Tawanda Karombo Harare
ZIMBABWE must put in place operating parameters for the acquisition of bad bank loans by the end of the year and submit recommendations to fix the mining sector’s fiscal regime by June as part of new reforms that the International Monetary Fund (IMF) will monitor.
Other benchmarks that had been set for the IMF monitored economic policy reform programme included finalising amendments to the central bank governing law, amendments to procurement and banking laws and the official gazetting of “the necessary clarification on the indigenisation and economic empowerment act” by June, the IMF said yesterday.
Antoinette Sayeh, the IMF Africa department director, said yesterday that “economic conditions in Zimbabwe remained difficult”. She will conclude her visit to Zimbabwe today.
Zimbabwe is beset by economic troubles that have seen its debt arrears balloon to about $10 billion (R110bn) and the rate of non-performing loans bloat to 18 percent.
Takunda Mugaga, an economist at Harare-based Econometer Global Capital, said economic trends were still tipped in the direction of deflation.
The government should speedily set into operation the Zimbabwe Asset Management Company, a state-owned asset company that is expected to mop up non-performing loans from the banking industry.
In an IMF note, on targets and benchmarks for the new staff monitored programme, the executive committee of the Reserve Bank of Zimbabwe should have approved “the draft operational framework” for the acquisition of non-performing loans by December.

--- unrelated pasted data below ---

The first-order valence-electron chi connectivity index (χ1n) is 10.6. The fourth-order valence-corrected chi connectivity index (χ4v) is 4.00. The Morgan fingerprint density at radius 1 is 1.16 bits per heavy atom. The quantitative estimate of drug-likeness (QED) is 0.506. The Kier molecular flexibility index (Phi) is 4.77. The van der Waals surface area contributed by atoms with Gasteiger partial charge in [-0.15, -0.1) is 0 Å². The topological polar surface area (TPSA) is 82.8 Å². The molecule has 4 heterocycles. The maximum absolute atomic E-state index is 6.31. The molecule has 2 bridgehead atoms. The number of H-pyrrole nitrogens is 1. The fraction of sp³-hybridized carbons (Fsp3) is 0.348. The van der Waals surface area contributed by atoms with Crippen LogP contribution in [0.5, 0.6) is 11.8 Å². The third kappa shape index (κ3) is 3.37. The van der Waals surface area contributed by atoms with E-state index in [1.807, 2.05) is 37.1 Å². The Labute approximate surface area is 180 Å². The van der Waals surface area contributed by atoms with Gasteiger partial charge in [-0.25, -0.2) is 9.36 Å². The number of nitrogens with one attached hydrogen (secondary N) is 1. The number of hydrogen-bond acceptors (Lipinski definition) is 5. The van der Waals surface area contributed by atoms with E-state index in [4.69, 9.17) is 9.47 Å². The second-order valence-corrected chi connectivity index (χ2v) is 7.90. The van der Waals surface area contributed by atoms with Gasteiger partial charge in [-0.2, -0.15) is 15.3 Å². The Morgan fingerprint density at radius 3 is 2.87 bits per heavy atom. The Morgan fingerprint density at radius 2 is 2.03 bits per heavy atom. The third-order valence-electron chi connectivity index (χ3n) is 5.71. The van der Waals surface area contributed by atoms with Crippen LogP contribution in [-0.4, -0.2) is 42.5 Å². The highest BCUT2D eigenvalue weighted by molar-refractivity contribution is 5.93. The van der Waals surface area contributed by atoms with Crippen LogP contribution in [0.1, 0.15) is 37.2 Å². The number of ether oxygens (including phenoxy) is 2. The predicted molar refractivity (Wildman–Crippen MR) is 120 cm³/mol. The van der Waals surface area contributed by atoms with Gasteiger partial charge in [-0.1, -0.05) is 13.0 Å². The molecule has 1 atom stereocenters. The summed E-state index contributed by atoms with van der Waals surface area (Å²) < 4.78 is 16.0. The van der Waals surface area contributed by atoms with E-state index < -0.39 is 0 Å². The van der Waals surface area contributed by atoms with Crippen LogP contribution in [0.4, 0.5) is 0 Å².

Sayeh had told Zimbabwean authorities that restoring confidence and stability in the financial services industry was critical in mapping the way towards stabilising the economy.
The government also needed to enhance the business environment to better attract investments into the country, she added.
Deputy Finance Minister Samuel Undenge said Zimbabwe was working towards reviving its economy although debt arrears were hobbling such efforts.
Projections by the government and financial institutions such as the World Bank put Zimbabwe’s economic growth for this year at about 3.1 percent, a massive revision from Finance Minister Patrick Chinamasa’s initial projection of 6.1 percent.
“The country is currently battling with a huge debt overhang, which is negatively undermining economic growth and development,” he said.
Clearance of arrears is crucial for Zimbabwe as the IMF recently said it would not approve new lending for the country until it cleared its debt. This has left the country, whose fiscus is tightly squeezed, unable to fund infrastructure development projects, a situation that has also been blamed on its bloated civil service, which is gobbling over 60 percent of state revenue.
The IMF staff monitored economic policy reforms are part of the country’s debt resolution strategy. The programme aims to consolidate Zimbabwe’s fiscal position and improve its external position; mobilise international community support; and attain structural reforms in key sectors, such as mining and finance, that are key in enhancing the business climate and boosting productivity and competitiveness, according to Undenge.
International investors are worried about the country’s operating and legislative framework, with fund managers saying the country should speedily fix this. Under the indigenisation law, foreign companies are mandated to cede 51 percent of shares to black Zimbabwean groups.
Last week, the government announced that almost all foreign banks in the country – which includes Standard Bank, Standard Chartered, Nedbank and Barclays – had agreed to give away majority shares to local groups
“It continues to worry investors and the political uncertainty over President Robert Mugabe’s succession is creeping into the puzzle because of recent developments which have seen Vice-President Joice Mujuru, a moderate compared to others in Zanu PF, being verbally attacked by the president’s wife,” an official at a Harare advisory company said.